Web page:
Steamboat Living: Airborne Antics
Remote-controlled helicopter offers bird’s-eye video
March 15, 2012
— While a helicopter chased the peloton at last year's USA Pro Cycling Challenge, a miniature version created just as big of a buzz locally.
Launched from the top of the Old Town Pub building and carrying a Panasonic GH2 digital video camera, the diminutive version captured footage of the finish that might be used to promote this year's tour. At the controls on the rooftop was Cedar Beauregard, owner of Steamboat Aerials, enjoying a burgeoning business providing clients with bird's-eye images thanks to his remote-controlled helicopter.
"It's just a side business until I get enough work," he says, adding that his main clients are real estate and development projects. "It's a labor of love, but it's pretty fun."
Residents and visitors saw that high-flying fun again at this year's Winter Carnival, when Beauregard used his bird to capture the street events. Spooked horses aside, business is starting to take off, just like his chopper. Last year, Beauregard shot for Vail Resorts — including the Dew Tour in Breckenridge, footage of which was featured in commercials during the NFL playoffs — and the Ritz-Carlton, a photo of which made it onto an Interstate 70 billboard. Locally, he's shot for One Steamboat Place, Red Bell Ranch and others, including aerial footage of the flooded valley floor last summer. "Most of the work is hovering around vacant buildings," he says, adding that video footage sells better than stills. "But it has a lot of different applications."
Capable of taking images from as high as 400 feet, the maximum allowable by the Federal Aviation Administration, Beauregard has used his mini-heli to provide developers with images of lots, complete with plat maps superimposed over the photographs, and Realtors with images showing off remote mountain estates. He's also using it for events like outdoor weddings, the Dew Tour and Pro Cycling Challenge. It even can be used to help search and rescue locate missing people, he says.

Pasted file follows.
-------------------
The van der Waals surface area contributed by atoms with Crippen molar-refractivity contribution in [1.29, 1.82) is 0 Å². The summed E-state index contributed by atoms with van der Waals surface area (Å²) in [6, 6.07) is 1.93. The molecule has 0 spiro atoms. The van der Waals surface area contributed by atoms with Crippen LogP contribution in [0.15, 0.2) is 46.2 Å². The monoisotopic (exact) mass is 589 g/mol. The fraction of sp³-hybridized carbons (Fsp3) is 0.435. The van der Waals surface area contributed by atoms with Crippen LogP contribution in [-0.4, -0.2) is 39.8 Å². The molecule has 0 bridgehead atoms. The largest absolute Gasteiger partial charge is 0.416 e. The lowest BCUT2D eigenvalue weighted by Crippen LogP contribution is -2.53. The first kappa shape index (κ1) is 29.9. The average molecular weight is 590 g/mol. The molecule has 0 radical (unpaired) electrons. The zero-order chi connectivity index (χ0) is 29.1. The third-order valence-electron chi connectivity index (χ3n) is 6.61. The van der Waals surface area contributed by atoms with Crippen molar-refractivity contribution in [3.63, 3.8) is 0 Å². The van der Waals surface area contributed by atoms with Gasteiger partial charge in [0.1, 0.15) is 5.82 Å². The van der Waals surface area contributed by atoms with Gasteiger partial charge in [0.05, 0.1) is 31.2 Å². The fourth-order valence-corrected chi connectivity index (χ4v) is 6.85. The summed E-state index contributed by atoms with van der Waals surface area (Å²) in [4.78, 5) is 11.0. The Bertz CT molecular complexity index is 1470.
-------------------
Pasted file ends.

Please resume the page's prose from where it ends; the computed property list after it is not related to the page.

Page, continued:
The high-flying footage owes itself to a sixth-generation model helicopter that operates on six rotors and a battery offering 10 minutes of flight time (he usually shows up to a project with four batteries, meaning his craft can be airborne for 40 minutes). "I went from one rotor to eight to now six," he says. "It has less surface area than eight, so there's less jostling and requires less maintenance."
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Still, it's not all smooth sailing. Beauregard has been at it for six years, logging hundreds of hours of flight time. He recounts one time when he was testing his new octo-copter at Howelsen and it crashed into the outrun of the 90-meter jump, resulting in the total loss of the bird and two cameras. From there, it was back to the drawing board.
"People trying to get into this business usually don't continue after the first crash," says Beauregard, who earned his stripes practicing on a computerized flight-control simulator. "I've built a few helicopters for other people around the country, but they usually come back broken within two weeks."
Beauregard's background and passion help him get through his hobby's turbulence. His dad, he says, instilled a passion in him for building model airplanes and to stick with it even after they came crashing down.
As for potential copter crashes today, he says they're rare, but he carries a $2 million liability policy just in case his airborne antics go awry.
And it's all worth it for the doors it has opened for him as a videographer. "It's more of a video production business than a remote helicopter business," he says, adding that a recent job saw his helicopter flying up to the front door of a $10 million house for sale and then meshing that with interior footage. "But it's gotten my foot in the door of the production business. The ultimate product is the footage — the helicopter is just a floating tripod."
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